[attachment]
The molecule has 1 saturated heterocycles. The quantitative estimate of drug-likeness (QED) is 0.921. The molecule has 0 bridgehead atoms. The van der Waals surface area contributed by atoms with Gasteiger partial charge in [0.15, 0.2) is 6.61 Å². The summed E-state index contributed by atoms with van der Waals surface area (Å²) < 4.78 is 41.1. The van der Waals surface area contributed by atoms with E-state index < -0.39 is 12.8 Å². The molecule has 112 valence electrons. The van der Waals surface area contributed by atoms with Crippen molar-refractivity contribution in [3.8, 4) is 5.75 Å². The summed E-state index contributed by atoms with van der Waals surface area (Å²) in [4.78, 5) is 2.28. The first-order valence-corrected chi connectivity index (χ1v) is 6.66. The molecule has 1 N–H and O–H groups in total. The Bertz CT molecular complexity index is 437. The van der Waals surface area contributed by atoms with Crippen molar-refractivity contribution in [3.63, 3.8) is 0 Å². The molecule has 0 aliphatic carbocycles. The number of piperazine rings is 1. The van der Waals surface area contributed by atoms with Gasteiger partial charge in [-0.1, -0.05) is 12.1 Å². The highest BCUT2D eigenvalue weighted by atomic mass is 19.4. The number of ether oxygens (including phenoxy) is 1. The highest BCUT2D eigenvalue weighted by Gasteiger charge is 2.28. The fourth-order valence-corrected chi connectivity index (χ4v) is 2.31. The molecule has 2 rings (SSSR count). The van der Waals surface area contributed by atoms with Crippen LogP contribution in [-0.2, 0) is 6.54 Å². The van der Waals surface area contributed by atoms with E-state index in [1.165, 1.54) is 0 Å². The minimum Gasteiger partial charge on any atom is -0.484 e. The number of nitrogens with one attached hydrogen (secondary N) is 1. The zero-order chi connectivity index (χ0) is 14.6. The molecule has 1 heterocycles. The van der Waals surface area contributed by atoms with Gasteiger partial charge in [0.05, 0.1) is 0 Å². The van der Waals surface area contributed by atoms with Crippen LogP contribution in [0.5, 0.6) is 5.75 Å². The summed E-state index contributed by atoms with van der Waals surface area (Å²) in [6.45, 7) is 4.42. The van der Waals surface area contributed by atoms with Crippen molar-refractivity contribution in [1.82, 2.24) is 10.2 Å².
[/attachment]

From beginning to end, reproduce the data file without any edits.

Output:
The molecule has 1 saturated heterocycles. The quantitative estimate of drug-likeness (QED) is 0.921. The molecule has 0 bridgehead atoms. The van der Waals surface area contributed by atoms with Gasteiger partial charge in [0.15, 0.2) is 6.61 Å². The summed E-state index contributed by atoms with van der Waals surface area (Å²) < 4.78 is 41.1. The van der Waals surface area contributed by atoms with E-state index < -0.39 is 12.8 Å². The molecule has 112 valence electrons. The van der Waals surface area contributed by atoms with Crippen molar-refractivity contribution in [3.8, 4) is 5.75 Å². The summed E-state index contributed by atoms with van der Waals surface area (Å²) in [4.78, 5) is 2.28. The first-order valence-corrected chi connectivity index (χ1v) is 6.66. The molecule has 1 N–H and O–H groups in total. The Bertz CT molecular complexity index is 437. The van der Waals surface area contributed by atoms with Crippen molar-refractivity contribution in [3.63, 3.8) is 0 Å². The molecule has 0 aliphatic carbocycles. The number of piperazine rings is 1. The van der Waals surface area contributed by atoms with Gasteiger partial charge in [-0.1, -0.05) is 12.1 Å². The highest BCUT2D eigenvalue weighted by atomic mass is 19.4. The number of ether oxygens (including phenoxy) is 1. The highest BCUT2D eigenvalue weighted by Gasteiger charge is 2.28. The fourth-order valence-corrected chi connectivity index (χ4v) is 2.31. The molecule has 2 rings (SSSR count). The van der Waals surface area contributed by atoms with Crippen LogP contribution in [-0.2, 0) is 6.54 Å². The van der Waals surface area contributed by atoms with E-state index in [1.165, 1.54) is 0 Å². The minimum Gasteiger partial charge on any atom is -0.484 e. The number of nitrogens with one attached hydrogen (secondary N) is 1. The zero-order chi connectivity index (χ0) is 14.6. The molecule has 1 heterocycles. The van der Waals surface area contributed by atoms with Gasteiger partial charge in [0.05, 0.1) is 0 Å². The van der Waals surface area contributed by atoms with Crippen LogP contribution in [0.5, 0.6) is 5.75 Å². The summed E-state index contributed by atoms with van der Waals surface area (Å²) in [6.45, 7) is 4.42. The van der Waals surface area contributed by atoms with Crippen molar-refractivity contribution in [1.82, 2.24) is 10.2 Å².